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Clogged Courts in Wake County

No one is happy with speed at which Wake County’s criminal justice system processes cases. Judges, particularly in District Court, are frustrated with what seem like endless continuances that mean that even the simplest DWI cases can drag on 8 to 10 months. Prosecutors, who (one has to admit) are woefully underpaid, are frustrated that in a single District Court session, they may be able to get through a single misdemeanor trial, if that, per courtroom. My clients are frustrated that it can take months in District Court or years in Superior Court to have their day in court.

And defense lawyers are frustrated about the endless delays and resulting scheduling conflicts that leave them running through the courthouse trying to please frustrated judges, prosecutors, and clients.

There are a few solutions. There are also a few non-starters, as I’ve written about elsewhere.

First, let’s talk about resources. Wake County is a county of about one million people. We’ve got a brand new courthouse coming on line. We need many more judges. And while I wouldn’t say we need more prosecutors, we certainly need more support and resources for prosecutors so that they can focus on preparing cases instead of taking turns at the reception desk. We also need more resources for the Public Defender Office and court appointed lawyers.

If the North Carolina General Assembly is too cheap to pay for it, then the NCGA needs to consider why we need so many criminal laws. The cost of passing a law making it a crime to do this or that act is not just the cost of the police officer to investigate. It is the cost of the prosecutor, the judges, the clerks, and even constitutionally guaranteed counsel. That’s the total cost of enforcing the law, leaving aside the terrible cost ultimately inflicted upon the defendant for what turn out to be a very high number of victimless crimes.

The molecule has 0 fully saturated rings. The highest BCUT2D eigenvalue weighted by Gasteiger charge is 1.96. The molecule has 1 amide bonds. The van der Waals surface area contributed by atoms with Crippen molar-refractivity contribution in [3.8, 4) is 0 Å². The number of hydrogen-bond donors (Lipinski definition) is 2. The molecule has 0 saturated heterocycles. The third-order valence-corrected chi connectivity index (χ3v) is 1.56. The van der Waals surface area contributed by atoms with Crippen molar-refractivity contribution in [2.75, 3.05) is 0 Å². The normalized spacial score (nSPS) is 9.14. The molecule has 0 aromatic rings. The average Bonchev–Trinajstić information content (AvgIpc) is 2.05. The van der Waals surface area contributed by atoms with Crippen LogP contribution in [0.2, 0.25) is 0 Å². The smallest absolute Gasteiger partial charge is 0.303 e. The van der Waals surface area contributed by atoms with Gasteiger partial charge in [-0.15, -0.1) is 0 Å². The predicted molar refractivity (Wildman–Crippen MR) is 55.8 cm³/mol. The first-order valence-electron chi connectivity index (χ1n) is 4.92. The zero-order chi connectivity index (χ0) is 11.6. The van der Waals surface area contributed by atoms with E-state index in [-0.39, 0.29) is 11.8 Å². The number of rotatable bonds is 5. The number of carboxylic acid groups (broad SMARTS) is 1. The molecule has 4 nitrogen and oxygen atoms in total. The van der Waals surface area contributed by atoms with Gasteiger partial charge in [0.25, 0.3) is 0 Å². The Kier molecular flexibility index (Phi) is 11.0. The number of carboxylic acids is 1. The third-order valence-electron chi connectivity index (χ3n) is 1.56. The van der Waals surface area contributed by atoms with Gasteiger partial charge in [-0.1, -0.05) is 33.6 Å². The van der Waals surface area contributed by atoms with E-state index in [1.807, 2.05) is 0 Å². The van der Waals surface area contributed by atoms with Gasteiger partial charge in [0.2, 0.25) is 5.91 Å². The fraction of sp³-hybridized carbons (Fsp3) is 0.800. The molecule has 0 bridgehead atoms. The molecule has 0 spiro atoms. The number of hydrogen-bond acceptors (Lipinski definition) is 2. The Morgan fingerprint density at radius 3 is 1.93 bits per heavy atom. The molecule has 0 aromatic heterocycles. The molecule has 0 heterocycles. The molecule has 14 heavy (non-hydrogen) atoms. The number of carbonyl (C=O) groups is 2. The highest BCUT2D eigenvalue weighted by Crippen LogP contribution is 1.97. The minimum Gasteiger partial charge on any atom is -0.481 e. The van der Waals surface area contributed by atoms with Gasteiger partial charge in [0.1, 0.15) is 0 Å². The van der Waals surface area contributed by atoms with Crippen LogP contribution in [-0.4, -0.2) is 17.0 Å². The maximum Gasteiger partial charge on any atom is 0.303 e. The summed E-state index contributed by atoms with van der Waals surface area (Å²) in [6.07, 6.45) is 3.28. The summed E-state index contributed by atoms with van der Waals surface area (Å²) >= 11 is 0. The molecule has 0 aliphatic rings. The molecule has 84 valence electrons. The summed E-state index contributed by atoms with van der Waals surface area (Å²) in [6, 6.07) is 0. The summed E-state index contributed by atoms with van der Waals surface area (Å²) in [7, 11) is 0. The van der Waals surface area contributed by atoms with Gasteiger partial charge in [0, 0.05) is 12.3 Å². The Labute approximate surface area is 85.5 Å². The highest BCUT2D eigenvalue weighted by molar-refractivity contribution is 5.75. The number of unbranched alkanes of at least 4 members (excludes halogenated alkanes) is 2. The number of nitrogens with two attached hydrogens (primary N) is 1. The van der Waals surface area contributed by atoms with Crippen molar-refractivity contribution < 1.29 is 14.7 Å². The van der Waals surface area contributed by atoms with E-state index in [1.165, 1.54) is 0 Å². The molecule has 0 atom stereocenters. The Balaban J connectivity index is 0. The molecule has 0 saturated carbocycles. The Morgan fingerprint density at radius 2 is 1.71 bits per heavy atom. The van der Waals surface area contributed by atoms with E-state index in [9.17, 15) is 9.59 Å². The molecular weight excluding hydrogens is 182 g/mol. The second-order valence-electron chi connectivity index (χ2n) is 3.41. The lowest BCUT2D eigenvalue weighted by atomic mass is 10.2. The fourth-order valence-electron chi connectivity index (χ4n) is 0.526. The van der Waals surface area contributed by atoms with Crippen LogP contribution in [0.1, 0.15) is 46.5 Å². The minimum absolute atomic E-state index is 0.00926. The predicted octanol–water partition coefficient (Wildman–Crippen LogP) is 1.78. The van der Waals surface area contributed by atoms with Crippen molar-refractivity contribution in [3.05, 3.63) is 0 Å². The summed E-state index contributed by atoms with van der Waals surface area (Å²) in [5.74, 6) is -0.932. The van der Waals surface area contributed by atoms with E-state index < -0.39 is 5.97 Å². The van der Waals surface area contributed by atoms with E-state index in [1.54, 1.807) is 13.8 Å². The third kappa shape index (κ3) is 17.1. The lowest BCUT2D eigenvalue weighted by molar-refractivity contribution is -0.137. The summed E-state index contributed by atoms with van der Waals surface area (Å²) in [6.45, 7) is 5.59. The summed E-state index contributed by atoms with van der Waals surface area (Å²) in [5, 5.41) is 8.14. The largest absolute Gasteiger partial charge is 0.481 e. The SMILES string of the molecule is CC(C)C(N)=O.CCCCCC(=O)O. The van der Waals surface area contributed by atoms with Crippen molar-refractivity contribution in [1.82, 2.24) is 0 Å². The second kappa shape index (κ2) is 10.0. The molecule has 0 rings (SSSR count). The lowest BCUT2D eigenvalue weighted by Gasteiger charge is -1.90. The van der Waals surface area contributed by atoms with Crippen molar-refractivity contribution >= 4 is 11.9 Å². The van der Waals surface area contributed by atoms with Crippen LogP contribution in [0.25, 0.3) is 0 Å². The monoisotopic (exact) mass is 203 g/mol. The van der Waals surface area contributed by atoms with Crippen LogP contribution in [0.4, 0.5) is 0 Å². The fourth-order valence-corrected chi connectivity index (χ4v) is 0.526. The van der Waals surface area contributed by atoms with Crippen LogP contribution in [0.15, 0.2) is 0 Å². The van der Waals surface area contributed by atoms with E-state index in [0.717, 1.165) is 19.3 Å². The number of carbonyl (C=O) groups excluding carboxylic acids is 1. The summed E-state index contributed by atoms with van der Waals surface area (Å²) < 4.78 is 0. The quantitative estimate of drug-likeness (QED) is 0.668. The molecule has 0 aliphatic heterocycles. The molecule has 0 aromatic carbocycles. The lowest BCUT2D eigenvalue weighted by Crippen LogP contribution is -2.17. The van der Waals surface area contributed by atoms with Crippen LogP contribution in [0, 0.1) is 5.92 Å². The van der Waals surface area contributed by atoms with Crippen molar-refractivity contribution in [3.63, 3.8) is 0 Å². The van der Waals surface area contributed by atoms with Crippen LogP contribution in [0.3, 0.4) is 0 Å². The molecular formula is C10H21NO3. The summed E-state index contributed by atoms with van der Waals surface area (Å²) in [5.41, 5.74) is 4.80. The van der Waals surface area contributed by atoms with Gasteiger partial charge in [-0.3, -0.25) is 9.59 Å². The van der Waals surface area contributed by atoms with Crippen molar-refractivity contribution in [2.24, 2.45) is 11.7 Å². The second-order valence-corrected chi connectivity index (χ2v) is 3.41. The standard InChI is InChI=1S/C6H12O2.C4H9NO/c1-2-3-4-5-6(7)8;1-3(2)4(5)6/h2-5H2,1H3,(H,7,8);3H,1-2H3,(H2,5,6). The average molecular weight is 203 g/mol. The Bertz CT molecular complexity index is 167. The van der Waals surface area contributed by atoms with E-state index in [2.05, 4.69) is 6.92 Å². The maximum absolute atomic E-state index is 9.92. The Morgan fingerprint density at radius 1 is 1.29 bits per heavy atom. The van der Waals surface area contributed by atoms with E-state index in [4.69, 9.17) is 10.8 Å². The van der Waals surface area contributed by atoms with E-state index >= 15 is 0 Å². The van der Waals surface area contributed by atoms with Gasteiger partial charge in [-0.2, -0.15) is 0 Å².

Take, for instance, Driving While License Revoked. Basically you need a piece of paper that is easy enough to get from the DMV, but also incredibly easy to lose from the DMV, that says you can drive. If your sole act is driving while having a revoked piece of paper from the DMV, you may be convicted of DWLR, a class 1 (higher) level misdemeanor punishable by up to 120 days in jail and at least an additional 1 year suspension.

Wow! All for having had a license revoked for, perhaps, failing to pay a ticket, you can be convicted of a higher level crime than even Simple Assault or Resisting a Public Officer. Remarkable.

Because you can be sent to jail for this crime, you are entitled to a lawyer. That means someone has to be paid by the State to deal with what is, in many cases, a purely paperwork issue (coupled with a failure to pay fines usually by the poor). And because lawyer’s basic strategy in most of these cases is to try to delay the inevitable in the hopes that the defendant/client will be able to pay off back fines (which can be hundreds or thousands of dollars), this results in multiple continuances. For what! All because automobiles were developed during the progressive era when the regulatory state was in full swing and every state and country believed licensing to drive needed to be onerous.

Back to the original topic: How can we fix our broken court system? More resources, more judges, and more money for Public Defense.

Short of that, what can we do? Speedy Trial statutes would help, forcing prosecutors to choose among which crimes they really want to punish. Plea bargains in DWIs. And a trial court administrator’s control of the criminal calendar.



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